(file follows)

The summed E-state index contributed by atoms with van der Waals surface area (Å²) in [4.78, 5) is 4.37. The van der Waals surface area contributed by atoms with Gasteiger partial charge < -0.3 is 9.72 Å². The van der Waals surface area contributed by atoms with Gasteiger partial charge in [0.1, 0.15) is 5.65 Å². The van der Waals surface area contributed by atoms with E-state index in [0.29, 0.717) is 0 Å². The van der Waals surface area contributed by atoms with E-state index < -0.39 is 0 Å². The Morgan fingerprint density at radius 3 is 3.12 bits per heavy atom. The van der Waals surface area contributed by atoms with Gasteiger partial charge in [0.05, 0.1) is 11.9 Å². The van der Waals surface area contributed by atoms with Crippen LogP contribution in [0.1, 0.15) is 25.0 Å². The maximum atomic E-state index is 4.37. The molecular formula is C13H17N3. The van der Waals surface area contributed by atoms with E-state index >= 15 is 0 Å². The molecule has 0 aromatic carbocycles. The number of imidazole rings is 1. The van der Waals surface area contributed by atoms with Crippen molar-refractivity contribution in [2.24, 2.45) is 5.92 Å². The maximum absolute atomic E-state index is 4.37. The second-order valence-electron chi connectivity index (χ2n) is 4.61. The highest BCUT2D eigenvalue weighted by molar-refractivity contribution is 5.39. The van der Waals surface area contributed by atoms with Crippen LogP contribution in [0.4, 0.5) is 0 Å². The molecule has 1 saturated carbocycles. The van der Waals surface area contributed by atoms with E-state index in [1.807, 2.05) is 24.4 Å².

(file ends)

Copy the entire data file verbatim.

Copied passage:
The summed E-state index contributed by atoms with van der Waals surface area (Å²) in [4.78, 5) is 4.37. The van der Waals surface area contributed by atoms with Gasteiger partial charge < -0.3 is 9.72 Å². The van der Waals surface area contributed by atoms with Gasteiger partial charge in [0.1, 0.15) is 5.65 Å². The van der Waals surface area contributed by atoms with E-state index in [0.29, 0.717) is 0 Å². The van der Waals surface area contributed by atoms with E-state index < -0.39 is 0 Å². The Morgan fingerprint density at radius 3 is 3.12 bits per heavy atom. The van der Waals surface area contributed by atoms with Gasteiger partial charge in [0.05, 0.1) is 11.9 Å². The van der Waals surface area contributed by atoms with Crippen LogP contribution in [0.1, 0.15) is 25.0 Å². The maximum atomic E-state index is 4.37. The molecular formula is C13H17N3. The van der Waals surface area contributed by atoms with E-state index >= 15 is 0 Å². The molecule has 0 aromatic carbocycles. The number of imidazole rings is 1. The van der Waals surface area contributed by atoms with Crippen molar-refractivity contribution in [2.24, 2.45) is 5.92 Å². The maximum absolute atomic E-state index is 4.37. The second-order valence-electron chi connectivity index (χ2n) is 4.61. The highest BCUT2D eigenvalue weighted by molar-refractivity contribution is 5.39. The van der Waals surface area contributed by atoms with Crippen LogP contribution in [0.4, 0.5) is 0 Å². The molecule has 1 saturated carbocycles. The van der Waals surface area contributed by atoms with E-state index in [1.807, 2.05) is 24.4 Å².